"Kepler images were amazing…the equivalent of a seaman’s first glimpse of a new continent’s coastline, and a shout Land! Land!, where none might have existed. An estimated hundred billion star systems make up our Milky Way galaxy…the discoveries affirm that the Earth is not the center of the Universe—we’ve known since Copernicus and Galileo—but just how far from the center has been hard to imagine. The tiny blue speck we call home is proportionally no more than that, a mote of stardust near the edge of our galaxy among a hundred billion or more galaxies in the universe. It occupies just one position in a continuum of planets, moons…"

Edward O. Wilson The Meaning of Human Existence

My first reaction to Wilson's placement of humanity against the continuum of the universe, as a mote of stardust, was one of feeling small and maybe inconsequential.

But, lets pause and think about this.

Given the high probability life surely exists somewhere else in our vast universe, even in our own galaxy, makes us not small, nor inconsequential, but, rather, special and with purpose!

As Wilson would argue, life and humanity as we know it, as Homo Sapiens, is the result of evolutionary twists and turns and accidents over a continuum measured in billions of years. Millions of planets where forming around millions of suns four and a half billion years ago when our Earth was starting to form.  Fortunately for earliest microbial life forms (and for us) Earth found itself just the right distance from our sun.  Not too close.  Not too far.

The probability of microbial life on other planets or moons in our solar system is high considering we have discovered on Earth microbial life in our deepest oceans  and at the highest extremes of our atmosphere.  We have even found it in fiery volcanos.  The search is on to find it elsewhere in our solar system and beyond.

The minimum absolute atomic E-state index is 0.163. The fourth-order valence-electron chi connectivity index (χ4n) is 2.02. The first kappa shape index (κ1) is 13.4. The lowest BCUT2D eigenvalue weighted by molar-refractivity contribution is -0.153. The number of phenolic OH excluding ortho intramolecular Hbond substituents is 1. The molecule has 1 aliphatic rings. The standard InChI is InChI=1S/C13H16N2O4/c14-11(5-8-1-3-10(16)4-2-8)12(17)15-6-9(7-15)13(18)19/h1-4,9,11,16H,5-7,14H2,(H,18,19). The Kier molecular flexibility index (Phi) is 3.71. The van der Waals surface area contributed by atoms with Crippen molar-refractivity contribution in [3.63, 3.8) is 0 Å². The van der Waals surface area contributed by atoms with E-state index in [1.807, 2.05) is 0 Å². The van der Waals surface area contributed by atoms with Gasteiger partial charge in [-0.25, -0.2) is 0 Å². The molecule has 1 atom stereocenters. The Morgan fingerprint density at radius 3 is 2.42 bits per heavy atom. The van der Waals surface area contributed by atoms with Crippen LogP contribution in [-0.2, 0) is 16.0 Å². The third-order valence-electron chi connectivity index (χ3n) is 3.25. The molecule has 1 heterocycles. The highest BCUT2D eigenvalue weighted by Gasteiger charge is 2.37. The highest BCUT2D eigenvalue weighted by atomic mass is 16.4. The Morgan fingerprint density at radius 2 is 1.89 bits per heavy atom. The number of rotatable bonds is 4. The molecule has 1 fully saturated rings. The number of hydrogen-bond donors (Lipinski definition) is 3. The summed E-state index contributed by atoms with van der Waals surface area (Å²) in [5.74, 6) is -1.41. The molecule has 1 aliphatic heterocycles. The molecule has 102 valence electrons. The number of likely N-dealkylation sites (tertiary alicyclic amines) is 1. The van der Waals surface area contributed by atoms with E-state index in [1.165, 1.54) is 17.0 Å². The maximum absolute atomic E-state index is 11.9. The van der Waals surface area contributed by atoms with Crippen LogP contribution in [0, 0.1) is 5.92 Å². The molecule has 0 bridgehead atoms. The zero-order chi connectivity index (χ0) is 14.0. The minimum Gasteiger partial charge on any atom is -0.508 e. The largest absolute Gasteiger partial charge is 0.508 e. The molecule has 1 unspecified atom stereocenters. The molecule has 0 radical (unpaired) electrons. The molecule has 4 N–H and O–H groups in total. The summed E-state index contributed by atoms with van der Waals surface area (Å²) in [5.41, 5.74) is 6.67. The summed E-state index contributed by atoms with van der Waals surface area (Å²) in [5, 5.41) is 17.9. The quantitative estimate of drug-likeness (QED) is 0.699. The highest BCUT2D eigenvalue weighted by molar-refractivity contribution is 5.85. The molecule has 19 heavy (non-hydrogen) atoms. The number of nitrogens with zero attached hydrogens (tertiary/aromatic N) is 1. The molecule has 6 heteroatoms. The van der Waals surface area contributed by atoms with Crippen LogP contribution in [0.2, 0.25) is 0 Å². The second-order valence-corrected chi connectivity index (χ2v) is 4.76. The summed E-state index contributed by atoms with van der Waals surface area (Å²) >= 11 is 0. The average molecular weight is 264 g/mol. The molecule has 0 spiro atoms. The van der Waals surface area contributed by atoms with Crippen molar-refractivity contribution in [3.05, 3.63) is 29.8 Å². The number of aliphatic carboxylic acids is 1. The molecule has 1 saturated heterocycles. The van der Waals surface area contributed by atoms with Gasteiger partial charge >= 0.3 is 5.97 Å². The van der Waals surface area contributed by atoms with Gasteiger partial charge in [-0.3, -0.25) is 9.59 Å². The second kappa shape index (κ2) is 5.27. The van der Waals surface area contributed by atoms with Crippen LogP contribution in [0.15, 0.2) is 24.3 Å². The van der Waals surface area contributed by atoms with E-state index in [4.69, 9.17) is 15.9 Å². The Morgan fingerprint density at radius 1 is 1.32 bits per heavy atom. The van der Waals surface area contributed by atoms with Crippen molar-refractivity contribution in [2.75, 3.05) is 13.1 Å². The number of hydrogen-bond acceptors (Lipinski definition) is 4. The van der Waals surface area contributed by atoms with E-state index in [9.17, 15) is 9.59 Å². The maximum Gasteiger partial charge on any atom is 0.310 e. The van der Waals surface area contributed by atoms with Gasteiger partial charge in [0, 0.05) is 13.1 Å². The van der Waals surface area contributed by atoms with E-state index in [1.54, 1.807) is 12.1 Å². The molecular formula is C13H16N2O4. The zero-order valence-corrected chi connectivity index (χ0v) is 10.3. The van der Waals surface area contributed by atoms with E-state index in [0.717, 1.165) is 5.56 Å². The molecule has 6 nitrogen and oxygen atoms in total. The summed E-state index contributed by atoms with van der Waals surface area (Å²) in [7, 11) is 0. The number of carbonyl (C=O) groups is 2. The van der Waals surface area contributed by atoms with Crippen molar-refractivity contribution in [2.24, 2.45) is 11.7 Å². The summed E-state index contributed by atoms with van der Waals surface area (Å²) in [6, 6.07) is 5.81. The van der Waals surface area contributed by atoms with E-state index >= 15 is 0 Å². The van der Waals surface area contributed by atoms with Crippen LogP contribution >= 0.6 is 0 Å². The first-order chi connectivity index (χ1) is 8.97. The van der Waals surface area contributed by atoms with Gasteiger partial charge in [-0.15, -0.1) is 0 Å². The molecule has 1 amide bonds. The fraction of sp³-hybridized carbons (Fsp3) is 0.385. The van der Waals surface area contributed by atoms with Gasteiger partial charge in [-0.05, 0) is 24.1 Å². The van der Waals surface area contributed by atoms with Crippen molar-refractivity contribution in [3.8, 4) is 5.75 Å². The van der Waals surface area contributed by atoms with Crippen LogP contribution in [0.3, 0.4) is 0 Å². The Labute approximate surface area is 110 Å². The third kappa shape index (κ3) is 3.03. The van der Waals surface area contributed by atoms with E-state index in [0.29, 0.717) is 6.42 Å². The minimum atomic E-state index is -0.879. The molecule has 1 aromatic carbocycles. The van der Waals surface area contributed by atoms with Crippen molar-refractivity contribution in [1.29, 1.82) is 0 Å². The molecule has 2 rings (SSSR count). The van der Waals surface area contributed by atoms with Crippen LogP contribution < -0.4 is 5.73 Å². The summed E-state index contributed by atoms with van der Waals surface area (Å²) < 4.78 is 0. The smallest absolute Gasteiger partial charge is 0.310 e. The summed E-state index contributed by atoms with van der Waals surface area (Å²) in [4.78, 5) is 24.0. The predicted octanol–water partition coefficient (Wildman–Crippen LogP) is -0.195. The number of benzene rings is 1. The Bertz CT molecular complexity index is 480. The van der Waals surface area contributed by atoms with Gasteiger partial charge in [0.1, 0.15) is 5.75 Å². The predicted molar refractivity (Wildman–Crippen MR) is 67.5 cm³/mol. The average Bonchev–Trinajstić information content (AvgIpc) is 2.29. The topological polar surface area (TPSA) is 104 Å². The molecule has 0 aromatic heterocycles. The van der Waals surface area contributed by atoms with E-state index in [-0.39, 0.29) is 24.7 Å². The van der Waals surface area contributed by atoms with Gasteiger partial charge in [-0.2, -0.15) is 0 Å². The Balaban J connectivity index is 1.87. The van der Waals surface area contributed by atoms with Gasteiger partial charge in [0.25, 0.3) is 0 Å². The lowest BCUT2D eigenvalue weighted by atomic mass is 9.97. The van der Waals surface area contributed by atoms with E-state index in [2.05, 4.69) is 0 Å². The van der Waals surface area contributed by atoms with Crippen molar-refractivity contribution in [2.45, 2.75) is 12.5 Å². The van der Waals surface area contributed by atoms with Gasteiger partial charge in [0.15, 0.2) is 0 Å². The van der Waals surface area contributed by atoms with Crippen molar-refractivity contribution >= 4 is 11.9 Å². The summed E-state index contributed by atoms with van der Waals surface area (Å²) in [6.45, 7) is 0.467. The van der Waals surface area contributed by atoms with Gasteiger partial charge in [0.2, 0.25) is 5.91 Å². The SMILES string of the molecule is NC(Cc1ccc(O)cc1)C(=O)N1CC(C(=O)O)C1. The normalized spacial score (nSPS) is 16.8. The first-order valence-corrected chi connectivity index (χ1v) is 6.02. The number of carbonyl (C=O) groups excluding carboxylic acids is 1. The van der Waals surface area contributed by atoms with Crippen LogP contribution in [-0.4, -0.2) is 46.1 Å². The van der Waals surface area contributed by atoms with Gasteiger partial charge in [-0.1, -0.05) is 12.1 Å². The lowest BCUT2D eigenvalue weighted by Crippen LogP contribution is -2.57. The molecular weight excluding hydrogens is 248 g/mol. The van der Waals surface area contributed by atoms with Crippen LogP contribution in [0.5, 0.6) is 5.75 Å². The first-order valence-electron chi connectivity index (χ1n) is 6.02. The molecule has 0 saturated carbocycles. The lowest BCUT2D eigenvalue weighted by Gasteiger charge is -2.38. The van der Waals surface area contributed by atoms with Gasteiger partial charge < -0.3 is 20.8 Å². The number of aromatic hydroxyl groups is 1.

Scientists are discovering planets, light years away, circling their suns, that meet the "Goldilocks" test. Not too close. Not too far.  Given the vastness of our Universe, the probability of life even more advanced than Homo Sapiens is highly probable. Surely, whatever life is out there, microbial or advanced, has evolved through a series of unique twists and turns and accidents over billions of years.  Just as we have.

So, to be who we are, against the vastness of this continuum...Makes us unique...Makes us special...And with purpose!

As Carl Sagan said in the first pages of his book Cosmos, "The Cosmos is all that is or was or ever will be...In the last few millennia we have made the most astonishing and unexpected discoveries about the Cosmos and our place within it, explorations that are exhilarating to consider. They remind us that humans evolved to wonder, that understanding is joy, that knowledge is prerequisite to survival."  he went on to say "I believe our future depends on how well we know this Cosmos in which we float like a mote of dust in the morning sky...We are made of star stuff."